Synopses & Reviews
While imprisoned in a Nazi concentration camp, Simon Wiesenthal was taken one day from his work detail to the bedside of a dying member of the SS. Haunted by the crimes in which he had participated, the soldier wanted to confess to—and obtain absolution from—a Jew. Faced with the choice between compassion and justice, silence and truth, Wiesenthal said nothing. But even years after the war had ended, he wondered: Had he done the right thing? What would you have done in his place?
In this important book, fifty-three distinguished men and women respond to Wiesenthal's questions. They are theologians, political leaders, writers, jurists, psychiatrists, human rights activists, Holocaust survivors, and victims of attempted genocide in Bosnia, Cambodia, China, and Tibet. Their responses, as varied as their experiences of the world, remind us that Wiesenthal's questions are not limited to events of the past. Often surprising and always thought-provoking, The Sunflower will challenge you to define your beliefs about justice, compassion, and human responsibility.
"In simple yet elegant prose, Wiesenthal recreates the grim reality of a time when Eastern Europe was hell. Never lapsing into the maudlin or self-pitying, his matter-of-fact realism makes the images all the more horrifying." ---Publishers Weekly Starred Review
Author Simon Wiesenthal inquires into the possibilities and limits of compassion, forgiveness, justice, and human responsibility among a diverse group of fifty-three men and women, including Holocaust survivors, victims of attempted genocide, psychiatrists, political leaders, and more.
About the Author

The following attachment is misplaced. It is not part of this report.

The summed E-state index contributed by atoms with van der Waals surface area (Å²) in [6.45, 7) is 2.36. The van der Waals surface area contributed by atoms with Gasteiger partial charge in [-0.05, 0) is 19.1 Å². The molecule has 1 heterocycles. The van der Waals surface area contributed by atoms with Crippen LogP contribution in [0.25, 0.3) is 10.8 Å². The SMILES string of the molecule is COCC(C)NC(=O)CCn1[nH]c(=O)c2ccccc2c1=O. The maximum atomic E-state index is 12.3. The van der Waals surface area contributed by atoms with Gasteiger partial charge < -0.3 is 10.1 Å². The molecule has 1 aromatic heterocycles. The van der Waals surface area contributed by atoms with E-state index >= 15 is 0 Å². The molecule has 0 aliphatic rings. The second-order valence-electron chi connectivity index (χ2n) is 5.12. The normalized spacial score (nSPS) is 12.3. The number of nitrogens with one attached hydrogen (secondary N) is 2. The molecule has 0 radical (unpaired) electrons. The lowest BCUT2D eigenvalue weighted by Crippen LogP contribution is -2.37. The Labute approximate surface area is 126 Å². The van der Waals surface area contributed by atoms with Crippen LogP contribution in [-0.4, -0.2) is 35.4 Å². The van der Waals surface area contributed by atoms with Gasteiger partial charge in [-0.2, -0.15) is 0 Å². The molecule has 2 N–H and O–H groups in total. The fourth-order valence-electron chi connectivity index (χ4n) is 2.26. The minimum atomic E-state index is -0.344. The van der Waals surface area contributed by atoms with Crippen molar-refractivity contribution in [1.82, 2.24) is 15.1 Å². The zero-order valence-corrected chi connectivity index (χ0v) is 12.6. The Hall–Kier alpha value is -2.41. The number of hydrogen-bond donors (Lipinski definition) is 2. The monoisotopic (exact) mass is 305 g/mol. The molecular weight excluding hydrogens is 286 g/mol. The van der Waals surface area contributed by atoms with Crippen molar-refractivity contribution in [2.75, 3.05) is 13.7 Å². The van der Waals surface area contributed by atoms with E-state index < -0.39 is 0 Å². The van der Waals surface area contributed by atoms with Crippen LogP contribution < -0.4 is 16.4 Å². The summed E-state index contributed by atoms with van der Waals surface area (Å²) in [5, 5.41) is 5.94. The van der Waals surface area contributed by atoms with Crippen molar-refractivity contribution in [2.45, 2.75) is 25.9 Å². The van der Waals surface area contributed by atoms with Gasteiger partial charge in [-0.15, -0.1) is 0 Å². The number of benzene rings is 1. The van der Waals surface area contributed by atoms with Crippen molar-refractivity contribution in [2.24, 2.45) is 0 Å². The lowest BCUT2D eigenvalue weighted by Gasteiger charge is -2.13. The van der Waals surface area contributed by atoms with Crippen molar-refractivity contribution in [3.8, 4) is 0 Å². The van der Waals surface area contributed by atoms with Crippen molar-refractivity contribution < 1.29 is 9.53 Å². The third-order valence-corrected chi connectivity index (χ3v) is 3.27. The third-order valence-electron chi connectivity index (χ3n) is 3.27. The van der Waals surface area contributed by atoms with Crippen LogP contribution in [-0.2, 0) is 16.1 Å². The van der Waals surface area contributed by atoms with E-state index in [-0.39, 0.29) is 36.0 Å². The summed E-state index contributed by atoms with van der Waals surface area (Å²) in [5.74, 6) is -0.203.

Simon Wiesenthal (1908-2005) was born in Buczacz, Galicia, at that time a part of the Austro-Hungarian Empire. He was incarcerated between 1941 and 1945 in Buchenwald and Mauthausen and other concentration camps. In 1946, together with 30 other survivors, he founded the Jewish Historical Documentation Center, which was instrumental in the identification of over 1,100 Nazi war criminals. He was honored by the governments of Italy, the Netherlands, Israel, and the United States, and wrote books including The Murderers Among Us, Justice Not Vengeance, Sails of Hope, and Every Day Remembrance Day. Robertson Dean has recorded hundreds of audiobooks in most every genre. He's been nominated for several Audie Awards, won nine Earphones Awards, and was named one of AudioFile magazine's Best Voices of 2010. He lives in Los Angeles, where he records books and acts in film, TV, and (especially) on stage. Laural Merlington has recorded well over one hundred audiobooks, including works by Margaret Atwood and Alice Hoffman, and is the recipient of several AudioFile Earphones Awards. An Audie Award nominee, she has also directed over one hundred audiobooks. She has performed and directed for thirty years in theaters throughout the country. In addition to her extensive theater and voice-over work, Laural teaches college in her home state of Michigan.